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Kia Rio 2 1.5 CRDi

Click to view picture gallery“Okay, so there’s a new Kia Rio just
  around the corner but that doesn
t
  alter the fact that the current five-
  door, five-
seat model is a good deal
  and hard to pass up
...”


TESTED HERE IN '2' SPEC with the 109bhp 1.5-litre CRDi unit, it's the best buy in the range. The four-cylinder CRDi turbodiesel is a real goer thanks to its strong fist of torque 173lb ft from 1,900rpm. Ask it to, and it accelerates with gusto and feels quicker than its 11.5-second 0-62mph time. Maximum speed is 109mph: perfectly adequate given the UK's 70mph legal limit.

The 1.5 CRDi is happy around town where its low- and mid-range torque makes it genuinely nippy, the turboed engine pulling willingly and providing ample power for safe overtaking. On motorways it's an easy cruiser, bowling along at 70mph in top gear with a relaxed 2,300rpm showing on the rev-counter. Even then it remains responsive and will pull away, even up long hills. Take care though let it run and you'll find its natural gait is an unruffled 90mph at 3,000rpm.

“The Rios real purpose
in life is to
provide a practical,
reasonably priced set
of family wheels.
That it does, stacking
up well against cars
like the Astra, Corsa
and Fiesta
...”
Helping to make the most of the 109bhp is a light clutch and a quick, nicely 'snicky' gearchange that a number of hot-hatches would envy. Moving up and down the 'box is easy, with smooth block changes from 5th to 3rd, 4th to 2nd and even 5th to 2nd. Work the five-speeder and you'll find the Rio peppy enough.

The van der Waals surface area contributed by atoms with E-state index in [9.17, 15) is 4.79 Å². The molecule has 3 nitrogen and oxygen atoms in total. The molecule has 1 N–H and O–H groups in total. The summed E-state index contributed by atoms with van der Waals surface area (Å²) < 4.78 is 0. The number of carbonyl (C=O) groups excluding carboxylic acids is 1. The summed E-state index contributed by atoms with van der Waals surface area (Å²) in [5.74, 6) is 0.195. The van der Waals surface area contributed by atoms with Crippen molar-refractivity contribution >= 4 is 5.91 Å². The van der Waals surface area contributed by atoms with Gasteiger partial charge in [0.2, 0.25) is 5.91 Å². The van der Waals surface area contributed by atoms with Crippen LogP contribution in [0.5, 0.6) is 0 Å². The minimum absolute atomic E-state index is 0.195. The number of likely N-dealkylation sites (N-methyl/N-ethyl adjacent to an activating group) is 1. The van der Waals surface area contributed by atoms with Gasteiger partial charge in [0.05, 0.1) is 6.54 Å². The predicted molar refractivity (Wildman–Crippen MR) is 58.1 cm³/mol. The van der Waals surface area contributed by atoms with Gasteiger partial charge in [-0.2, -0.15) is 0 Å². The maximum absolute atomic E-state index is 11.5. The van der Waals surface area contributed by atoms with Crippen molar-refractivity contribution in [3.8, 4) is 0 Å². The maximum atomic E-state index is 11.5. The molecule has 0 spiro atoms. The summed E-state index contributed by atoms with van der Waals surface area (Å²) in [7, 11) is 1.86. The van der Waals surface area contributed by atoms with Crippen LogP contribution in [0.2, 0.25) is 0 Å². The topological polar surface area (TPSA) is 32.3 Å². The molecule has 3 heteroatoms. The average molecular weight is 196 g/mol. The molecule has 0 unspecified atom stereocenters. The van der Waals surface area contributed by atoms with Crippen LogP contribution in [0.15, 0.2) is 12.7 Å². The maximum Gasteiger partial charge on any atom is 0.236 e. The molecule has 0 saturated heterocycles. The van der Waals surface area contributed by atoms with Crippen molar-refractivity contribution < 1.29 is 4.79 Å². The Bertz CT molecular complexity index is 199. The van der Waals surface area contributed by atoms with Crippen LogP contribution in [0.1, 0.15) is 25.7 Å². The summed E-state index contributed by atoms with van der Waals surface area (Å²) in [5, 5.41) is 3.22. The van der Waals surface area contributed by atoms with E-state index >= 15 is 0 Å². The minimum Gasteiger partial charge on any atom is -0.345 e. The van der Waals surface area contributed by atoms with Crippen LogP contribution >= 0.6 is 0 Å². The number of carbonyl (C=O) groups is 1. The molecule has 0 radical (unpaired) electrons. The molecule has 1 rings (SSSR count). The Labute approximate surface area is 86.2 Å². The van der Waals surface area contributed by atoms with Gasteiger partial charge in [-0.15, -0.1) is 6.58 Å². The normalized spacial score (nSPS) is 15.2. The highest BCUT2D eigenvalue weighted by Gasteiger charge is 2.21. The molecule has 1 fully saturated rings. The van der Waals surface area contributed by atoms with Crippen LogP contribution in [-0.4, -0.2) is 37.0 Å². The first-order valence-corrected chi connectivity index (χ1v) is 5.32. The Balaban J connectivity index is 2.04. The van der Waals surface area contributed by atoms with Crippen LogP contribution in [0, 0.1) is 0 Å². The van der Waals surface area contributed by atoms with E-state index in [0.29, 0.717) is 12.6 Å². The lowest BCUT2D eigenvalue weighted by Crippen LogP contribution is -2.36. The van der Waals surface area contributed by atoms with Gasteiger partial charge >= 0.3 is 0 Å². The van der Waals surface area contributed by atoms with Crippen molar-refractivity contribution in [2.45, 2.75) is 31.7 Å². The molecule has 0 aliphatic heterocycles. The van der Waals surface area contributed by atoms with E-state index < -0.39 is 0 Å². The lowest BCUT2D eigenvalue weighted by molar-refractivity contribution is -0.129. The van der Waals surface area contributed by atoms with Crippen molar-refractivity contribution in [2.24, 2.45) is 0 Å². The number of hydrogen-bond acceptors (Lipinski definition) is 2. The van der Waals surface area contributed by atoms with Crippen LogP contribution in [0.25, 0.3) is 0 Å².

But that's not its mission statement. Its real purpose in life is to provide a practical, reasonably priced set of family wheels. That it does, stacking up well against cars like the Astra, Corsa and Fiesta.

Thanks to some clever packaging, Kia has fitted a 2.5-metre wheelbase into the Rio's compact 4-metre footprint to provide a spacious cabin. There's loads of headroom, substantial legroom, knee-room and shoulder space for four adults.

The rear compartment is also nice and airy and those travelling there will enjoy good views out and forwards, thanks in part to the back seats being several inches higher than those in the front. Rear passengers also benefit from backrests that recline in two steps. A low centre tunnel helps make three in the back do-able and getting in and out is easy. There's a flexi net pocket for magazines and the like on the back of each front seat backrest, and back in front you'll find a good selection of storage bins.

Boot capacity is a reasonable 270 litres fold down the 60:40 split/fold rear seats, however, and that increases to a very obliging 1,145 litres although the resulting loadbay floor is stepped over two levels where the rear seatbacks fold onto their bases. But it's not a problem.

A full-size spare wheel not just a worrisome space-saver, but a matching alloy wheel is stored under the boot floor. There are also four sturdy tie-down hooks and a flexi luggage net. The high-opening tailgate makes loading and unloading trouble-free, and when closed its large rear screen offers good visibility.

Not only is the Rio roomy inside but there's good fit and finish everywhere you look. And grey; a colour scheme echoed by the grey and black cloth upholstery that's actually very pleasant to sit on. While it's no carnival of colour, it is nonetheless pleasant and restful.

“Get behind the wheel